In adulthood, few of those rituals remain. The meal is still the focal point of our holiday get-togethers, but since my father passed, the tree remains in its cardboard box in the basement. We no longer attend any Masses or light the menorah, but my mother still plays classical Christmas music from the radio all day and night and puts out random ornaments to maintain a festive atmosphere. According to her, all she wants for the holidays is “to see her family happy and healthy and spending time with her for a little while.”

I’m always open to exploring the ways people choose to honor their experiences through movement, thought, and other forms—food, especially food.

How would you describe your attitude toward religion?

It’s easy for me to appreciate the benefits of religion simply based on their human effects: creating communities from potentially diverse populations, doing good for their fellow humans, providing an individual with a sense of significance and unconditional love, plus a structured set of rules to guide one’s life by. While I’ve tried my best to stay open-minded in my perspective, I find it disheartening that we as a species have not found consistent ways to celebrate and encourage humane values without the need for a ubiquitous, omniscient figure watching and judging us along the way.

Does one need to be religious to find meaning in religious rituals?

I don’t believe that an underlying belief system is necessary to appreciate the benefits of the rituals that normally accompany them. We forge human connections when we share rituals, and understand more about the depth of our individual experience when we partake in rituals alone. So I’m always open to exploring the ways people choose to honor their experiences through movement, thought, discussion, sense stimulations, and other forms—food, especially food—they’ve adopted or created for themselves.

Do you think there’s value in atheists promoting alternative holidays or creating new rituals and traditions?

It’s unnecessary for atheists or secular communities to promote alternative holidays. That gives the impression that a belief system requires widespread agreement before it can be considered legitimate, and in my opinion, atheism would be as bad as religious fundamentalism if it turned into an “our holiday versus yours” kind of situation. At the same time, there’s a lot of value in creating traditions among your family and friends, so I certainly wouldn’t discourage finding rituals that work for each of us and bind us in the ways that make us celebrate whatever ideals we associate with the season.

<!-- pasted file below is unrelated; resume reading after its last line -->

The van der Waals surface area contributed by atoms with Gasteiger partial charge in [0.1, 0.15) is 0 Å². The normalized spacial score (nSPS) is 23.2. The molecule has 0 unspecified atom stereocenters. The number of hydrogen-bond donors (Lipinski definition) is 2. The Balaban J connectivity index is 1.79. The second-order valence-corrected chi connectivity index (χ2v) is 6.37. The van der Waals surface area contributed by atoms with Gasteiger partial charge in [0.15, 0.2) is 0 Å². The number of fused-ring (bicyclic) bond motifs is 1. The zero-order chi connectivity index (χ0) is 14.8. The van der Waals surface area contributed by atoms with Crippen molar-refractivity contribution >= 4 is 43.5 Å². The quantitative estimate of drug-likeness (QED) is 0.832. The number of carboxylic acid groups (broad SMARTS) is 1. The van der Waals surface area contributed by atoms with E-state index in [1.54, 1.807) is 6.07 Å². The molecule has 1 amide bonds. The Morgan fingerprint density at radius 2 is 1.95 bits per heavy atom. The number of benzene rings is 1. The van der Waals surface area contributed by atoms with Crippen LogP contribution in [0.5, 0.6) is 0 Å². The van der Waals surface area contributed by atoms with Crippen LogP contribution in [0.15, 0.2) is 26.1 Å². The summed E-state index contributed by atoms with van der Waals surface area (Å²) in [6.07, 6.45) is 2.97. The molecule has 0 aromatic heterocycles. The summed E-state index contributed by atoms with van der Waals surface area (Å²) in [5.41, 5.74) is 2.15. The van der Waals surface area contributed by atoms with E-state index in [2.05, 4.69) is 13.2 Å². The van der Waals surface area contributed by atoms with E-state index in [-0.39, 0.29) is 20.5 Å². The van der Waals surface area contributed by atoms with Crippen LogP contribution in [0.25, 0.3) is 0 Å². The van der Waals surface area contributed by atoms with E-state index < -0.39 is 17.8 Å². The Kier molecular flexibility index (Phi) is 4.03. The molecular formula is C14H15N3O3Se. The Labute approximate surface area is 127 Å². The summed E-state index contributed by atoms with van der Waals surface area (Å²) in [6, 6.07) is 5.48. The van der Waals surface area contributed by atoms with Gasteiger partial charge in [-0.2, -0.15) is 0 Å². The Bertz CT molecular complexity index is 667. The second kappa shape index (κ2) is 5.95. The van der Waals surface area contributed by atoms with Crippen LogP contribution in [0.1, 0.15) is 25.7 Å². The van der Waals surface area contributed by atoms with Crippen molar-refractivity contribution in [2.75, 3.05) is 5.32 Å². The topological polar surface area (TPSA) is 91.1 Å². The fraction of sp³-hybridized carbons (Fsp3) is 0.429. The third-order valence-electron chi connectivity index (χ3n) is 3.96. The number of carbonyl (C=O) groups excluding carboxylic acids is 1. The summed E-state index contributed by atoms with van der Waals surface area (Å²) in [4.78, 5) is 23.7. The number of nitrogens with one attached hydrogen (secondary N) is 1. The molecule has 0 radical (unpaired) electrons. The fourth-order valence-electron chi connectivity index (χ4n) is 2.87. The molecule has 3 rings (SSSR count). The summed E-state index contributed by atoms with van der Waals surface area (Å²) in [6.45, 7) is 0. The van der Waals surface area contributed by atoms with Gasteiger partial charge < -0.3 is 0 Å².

Plans this year?

This year my I will celebrate as has been typical these last five or six years or so: My firefighter brother usually works on the holidays, so my family will meet for Christmas dinner and sharing presents the following weekend. With my girlfriend visiting her own family on the West Coast, I’ll likely give myself the best gift of all: a day of nothing to do but eat junk food, drink eggnog, and play video games with my friends.

 

Matthew Cook, 31
San Francisco, Calif.


When you were growing up, how did your family celebrate holidays? What holidays were important? Are there unique holiday traditions—food, rituals, activities—that have been passed down in your family?

Christmas was the most important holiday, but as a family we also celebrated Thanksgiving and Easter together every year. Multiple church visits (not just on Sunday but the Christmas Eve and candlelight service), extended family get-togethers, Christmas trees and lights, and gift exchanges were the hallmarks of the annual Christmas season. Christmas morning was dedicated time for my immediate family to open gifts at home. Then extended family would gather at my paternal grandmother’s house for an evening event every year.